Bloomingdale Bankruptcy in Divorce Attorneys
Skilled Lawyers for Bankruptcy During Divorce in DuPage County
Many marriages dissolve because of financial issues. When couples reach the point of having more debt than they can manage, it can put enormous stress on everyone involved. In many cases, it makes sense for divorcing couples to also file bankruptcy so they can clean up their finances and have a fresh start. Bankruptcy in divorce involves competing legal issues and can become quite complex. If you are facing this situation, it is essential to be represented by an attorney with an in-depth understanding of both areas of the law.
At Mevorah Law Offices LLC, we have been providing skilled representation to clients throughout Illinois for over 35 years. Our attorneys have extensive experience with family law and divorce matters. We have been recognized by our peers not only for our skill and experience, but for our unwavering commitment to serving the needs of our clients.
Our lawyers are honest, compassionate, responsive, and down to earth. We keep extended evening and weekend hours for your convenience, and we stay in contact regularly to keep you updated on the progress of your case. When you are confronted with a bankruptcy in divorce, our legal team works collaboratively to provide the most practical and effective solution to ensure you will emerge from your divorce in the best possible financial position.
When to File Bankruptcy in a Divorce
Couples are often unsure whether it is better to file for bankruptcy before or after a divorce. If you have a cooperative spouse and are planning to file for Chapter 7 bankruptcy (full debt liquidation), it usually makes sense to file before the divorce proceeding. There are several reasons to consider filing Chapter 7 bankruptcy pre-divorce, including:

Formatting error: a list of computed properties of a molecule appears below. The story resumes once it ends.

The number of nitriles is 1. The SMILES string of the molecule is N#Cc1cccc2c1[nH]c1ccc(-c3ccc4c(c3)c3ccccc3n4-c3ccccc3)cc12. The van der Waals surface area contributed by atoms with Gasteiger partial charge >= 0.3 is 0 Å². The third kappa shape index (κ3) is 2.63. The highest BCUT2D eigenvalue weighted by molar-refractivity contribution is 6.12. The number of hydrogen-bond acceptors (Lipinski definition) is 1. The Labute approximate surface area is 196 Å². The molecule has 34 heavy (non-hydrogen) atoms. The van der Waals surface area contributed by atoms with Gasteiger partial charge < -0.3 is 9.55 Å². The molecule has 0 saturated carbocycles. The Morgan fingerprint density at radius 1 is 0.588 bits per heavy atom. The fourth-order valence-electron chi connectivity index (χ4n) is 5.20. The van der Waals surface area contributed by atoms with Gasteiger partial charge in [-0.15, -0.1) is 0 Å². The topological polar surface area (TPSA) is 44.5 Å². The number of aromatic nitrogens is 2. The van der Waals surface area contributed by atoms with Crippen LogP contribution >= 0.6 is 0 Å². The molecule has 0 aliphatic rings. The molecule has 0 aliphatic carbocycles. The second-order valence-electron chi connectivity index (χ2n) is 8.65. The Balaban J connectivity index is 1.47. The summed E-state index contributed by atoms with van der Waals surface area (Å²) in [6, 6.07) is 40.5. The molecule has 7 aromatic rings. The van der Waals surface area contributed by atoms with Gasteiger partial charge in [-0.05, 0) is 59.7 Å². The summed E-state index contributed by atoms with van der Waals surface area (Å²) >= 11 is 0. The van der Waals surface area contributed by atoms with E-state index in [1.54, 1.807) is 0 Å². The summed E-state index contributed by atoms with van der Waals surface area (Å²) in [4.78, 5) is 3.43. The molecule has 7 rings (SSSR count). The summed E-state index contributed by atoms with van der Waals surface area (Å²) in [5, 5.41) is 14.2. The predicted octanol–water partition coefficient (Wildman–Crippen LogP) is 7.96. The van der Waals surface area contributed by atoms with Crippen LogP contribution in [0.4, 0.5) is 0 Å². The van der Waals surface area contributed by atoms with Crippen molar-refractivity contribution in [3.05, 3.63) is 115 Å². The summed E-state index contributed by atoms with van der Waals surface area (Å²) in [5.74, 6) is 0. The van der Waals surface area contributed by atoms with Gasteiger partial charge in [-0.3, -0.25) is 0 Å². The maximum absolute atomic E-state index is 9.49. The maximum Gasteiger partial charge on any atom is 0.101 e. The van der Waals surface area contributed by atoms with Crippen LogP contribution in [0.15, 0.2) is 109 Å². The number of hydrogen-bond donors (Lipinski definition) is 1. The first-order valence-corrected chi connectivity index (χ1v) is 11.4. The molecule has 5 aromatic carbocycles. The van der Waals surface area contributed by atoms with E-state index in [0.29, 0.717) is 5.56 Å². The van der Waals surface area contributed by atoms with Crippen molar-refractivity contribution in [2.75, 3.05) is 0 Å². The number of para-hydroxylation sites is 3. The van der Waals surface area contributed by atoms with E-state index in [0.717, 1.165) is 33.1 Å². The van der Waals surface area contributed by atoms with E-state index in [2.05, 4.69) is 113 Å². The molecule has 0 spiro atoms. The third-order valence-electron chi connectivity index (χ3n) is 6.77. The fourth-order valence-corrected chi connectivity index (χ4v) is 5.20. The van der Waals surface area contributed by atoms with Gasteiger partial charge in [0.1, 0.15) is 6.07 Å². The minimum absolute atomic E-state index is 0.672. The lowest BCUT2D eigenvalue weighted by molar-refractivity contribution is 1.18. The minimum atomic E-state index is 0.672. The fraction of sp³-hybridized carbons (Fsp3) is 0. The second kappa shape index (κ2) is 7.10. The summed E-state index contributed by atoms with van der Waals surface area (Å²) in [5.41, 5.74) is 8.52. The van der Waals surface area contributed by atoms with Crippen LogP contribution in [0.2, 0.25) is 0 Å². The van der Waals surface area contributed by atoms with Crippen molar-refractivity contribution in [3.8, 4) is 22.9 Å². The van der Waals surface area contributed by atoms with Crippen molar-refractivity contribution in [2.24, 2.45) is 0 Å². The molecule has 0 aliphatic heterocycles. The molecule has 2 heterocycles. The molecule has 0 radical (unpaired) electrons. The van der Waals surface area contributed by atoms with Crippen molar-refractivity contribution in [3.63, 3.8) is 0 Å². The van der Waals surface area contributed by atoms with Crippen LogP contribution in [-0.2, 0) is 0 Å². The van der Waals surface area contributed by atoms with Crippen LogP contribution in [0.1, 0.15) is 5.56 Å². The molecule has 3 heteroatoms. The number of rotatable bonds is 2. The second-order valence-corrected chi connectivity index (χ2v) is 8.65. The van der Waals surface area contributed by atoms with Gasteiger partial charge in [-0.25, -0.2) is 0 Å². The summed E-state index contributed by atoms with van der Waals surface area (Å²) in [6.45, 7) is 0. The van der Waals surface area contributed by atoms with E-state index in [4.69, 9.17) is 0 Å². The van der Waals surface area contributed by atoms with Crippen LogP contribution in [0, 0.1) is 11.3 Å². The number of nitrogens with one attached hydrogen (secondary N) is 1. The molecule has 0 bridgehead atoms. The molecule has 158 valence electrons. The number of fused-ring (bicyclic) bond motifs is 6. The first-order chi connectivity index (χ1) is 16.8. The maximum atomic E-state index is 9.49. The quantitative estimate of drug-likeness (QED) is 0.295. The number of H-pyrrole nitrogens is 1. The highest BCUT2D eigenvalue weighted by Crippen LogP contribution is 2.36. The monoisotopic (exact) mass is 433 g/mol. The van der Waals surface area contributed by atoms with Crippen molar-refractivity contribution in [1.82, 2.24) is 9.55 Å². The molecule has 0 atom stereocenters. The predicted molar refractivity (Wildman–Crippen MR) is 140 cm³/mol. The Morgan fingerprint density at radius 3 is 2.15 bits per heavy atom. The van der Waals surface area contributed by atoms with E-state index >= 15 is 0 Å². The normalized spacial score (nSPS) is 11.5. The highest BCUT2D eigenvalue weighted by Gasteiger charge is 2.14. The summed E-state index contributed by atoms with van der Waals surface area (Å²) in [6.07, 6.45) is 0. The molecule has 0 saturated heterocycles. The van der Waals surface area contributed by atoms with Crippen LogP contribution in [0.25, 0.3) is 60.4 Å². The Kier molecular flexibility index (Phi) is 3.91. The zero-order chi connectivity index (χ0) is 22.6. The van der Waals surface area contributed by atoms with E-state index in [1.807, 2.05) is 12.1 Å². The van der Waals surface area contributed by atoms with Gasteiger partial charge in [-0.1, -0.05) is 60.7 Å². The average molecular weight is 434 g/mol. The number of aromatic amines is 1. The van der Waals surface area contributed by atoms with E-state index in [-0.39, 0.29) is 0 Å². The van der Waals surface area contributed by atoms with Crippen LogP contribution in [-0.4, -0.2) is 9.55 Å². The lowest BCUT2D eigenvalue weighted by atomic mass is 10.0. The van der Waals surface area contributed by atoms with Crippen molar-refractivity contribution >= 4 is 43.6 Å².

- Lower Costs: The court filing fee is the same for both individual and joint bankruptcies. Filing before the divorce can save you and your spouse on legal fees.
- Fast Processing: A Chapter 7 bankruptcy can usually be discharged within a few months. Many couples choose to do this first and work out the other details of the divorce while the bankruptcy is in process.
- Double Asset Exemption: Illinois allows married couples a double exemption in bankruptcy for assets such as equity in your home, personal property, retirement accounts and pensions, etc. Filing bankruptcy before the divorce can ensure you keep most (if not all) of your marital property and assets.
- Simplified Debt Division: Deciding which debts belong to which spouse can be a costly and time-consuming process. By discharging these debts through bankruptcy, this process is becomes much simpler.
One issue that may necessitate filing bankruptcy after the divorce is income. If the combined income of you and your spouse is too high to qualify for Chapter 7, you may have no choice but to wait until after the divorce.
Chapter 13 bankruptcy is an entirely different situation. Chapter 13 is essentially a debt consolidation in which you, your creditors and the court agree on a plan to repay your debts (often at significantly reduced interest rates) over a period of three to five years. If you are considering filing for Chapter 13 bankruptcy, it may make sense to file individually after the divorce is completed.
Divorce and bankruptcy can become more complicated when a spouse files on their own during the middle of a divorce proceeding. This creates an automatic stay (injunction) against the creditors and a bankruptcy estate is established that is outside the jurisdiction of the divorce court. When this situation arises, it is important to be represented by legal counsel with in-depth knowledge of how these issues intertwine to ensure your interests are protected. For a free consultation with one of our experienced and compassionate bankruptcy in divorce attorneys, contact our office today at 630-932-9100.